Ordinance Calls for Responsible City Banking

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Where would Jesus bank?

That's the question before the City Council this month - because, according to advocates for the Responsible Banking Ordinance, the City of Los Angeles ought to keep its money in banks that are "socially responsible."

A group of synagogues, mosques and churches called LA Voice have been pushing this for more than a year. It would give banks a score based on criteria like small-business lending and foreclosure modifications. But the ordinance wouldn't force the city to pick any given bank.

But Reverend Ryan Bell, pastor at Hollywood Adventist Church, thinks the city will adhere to the ratings because it's the right thing to do.

"One of the stories that Jesus tells in the New Testament [shares] a man who owed the king an enormous sum of money, and the king is forgiving on that day," Bell said, alluding to a parable in the Gospel of Matthew. "But as soon as [the king has] forgiven his debt, he goes out and strangles a guy who owes him a fraction of the money that he owed the king, and throws him in jail when he can't pay him back. This, to me, is an exact parallel to the way the large banks were bailed out and yet the minute that they had that money, go out and choke ordinary citizens."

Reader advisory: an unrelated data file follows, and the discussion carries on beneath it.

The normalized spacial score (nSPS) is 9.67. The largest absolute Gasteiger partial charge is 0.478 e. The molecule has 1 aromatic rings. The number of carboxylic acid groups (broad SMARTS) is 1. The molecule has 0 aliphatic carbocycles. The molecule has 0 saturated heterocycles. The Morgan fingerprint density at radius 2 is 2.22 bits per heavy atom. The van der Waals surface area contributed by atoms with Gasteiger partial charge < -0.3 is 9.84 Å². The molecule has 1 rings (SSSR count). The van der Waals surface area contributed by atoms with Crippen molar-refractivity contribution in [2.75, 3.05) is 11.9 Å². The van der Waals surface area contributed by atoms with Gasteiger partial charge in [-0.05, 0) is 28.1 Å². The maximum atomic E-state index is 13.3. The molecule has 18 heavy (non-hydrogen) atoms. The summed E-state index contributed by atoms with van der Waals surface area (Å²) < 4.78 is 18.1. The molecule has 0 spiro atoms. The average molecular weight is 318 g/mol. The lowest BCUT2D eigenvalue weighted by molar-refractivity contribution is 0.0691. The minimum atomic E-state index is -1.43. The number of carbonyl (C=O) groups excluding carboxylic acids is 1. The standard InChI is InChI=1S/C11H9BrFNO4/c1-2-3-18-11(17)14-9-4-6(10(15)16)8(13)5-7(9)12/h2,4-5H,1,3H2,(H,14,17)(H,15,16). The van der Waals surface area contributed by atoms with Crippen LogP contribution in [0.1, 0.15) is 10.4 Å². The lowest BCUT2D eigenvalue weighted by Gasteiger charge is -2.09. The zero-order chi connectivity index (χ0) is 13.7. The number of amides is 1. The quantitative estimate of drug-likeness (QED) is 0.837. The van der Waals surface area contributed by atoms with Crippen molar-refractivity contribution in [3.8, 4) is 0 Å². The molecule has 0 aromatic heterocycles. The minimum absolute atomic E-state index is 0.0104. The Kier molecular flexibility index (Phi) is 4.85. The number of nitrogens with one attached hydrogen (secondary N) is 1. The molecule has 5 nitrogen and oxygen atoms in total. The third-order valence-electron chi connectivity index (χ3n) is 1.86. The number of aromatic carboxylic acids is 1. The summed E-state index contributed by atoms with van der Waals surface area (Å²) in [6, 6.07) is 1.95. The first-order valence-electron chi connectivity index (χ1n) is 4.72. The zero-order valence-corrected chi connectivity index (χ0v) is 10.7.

The City Council took public comment on the Responsible Banking Ordinance today, though, and they're finding that many others define the city's responsibility differently.

The Chamber of Commerce says the measure will endanger 40,000 banking industry jobs in LA, plus cost the city millions of dollars.

"The banking ordinance presented to you is not only not responsible, it will also not do a single thing to help the foreclosure crisis in LA," a spokesperson said. "It will create additional bureaucracy for city staff, who have said they do not have the time nor the expertise to implement such a mandate."

LA Voice thinks City Council shares its values, though. The group hopes to see the ordinance pass by the end of this year.

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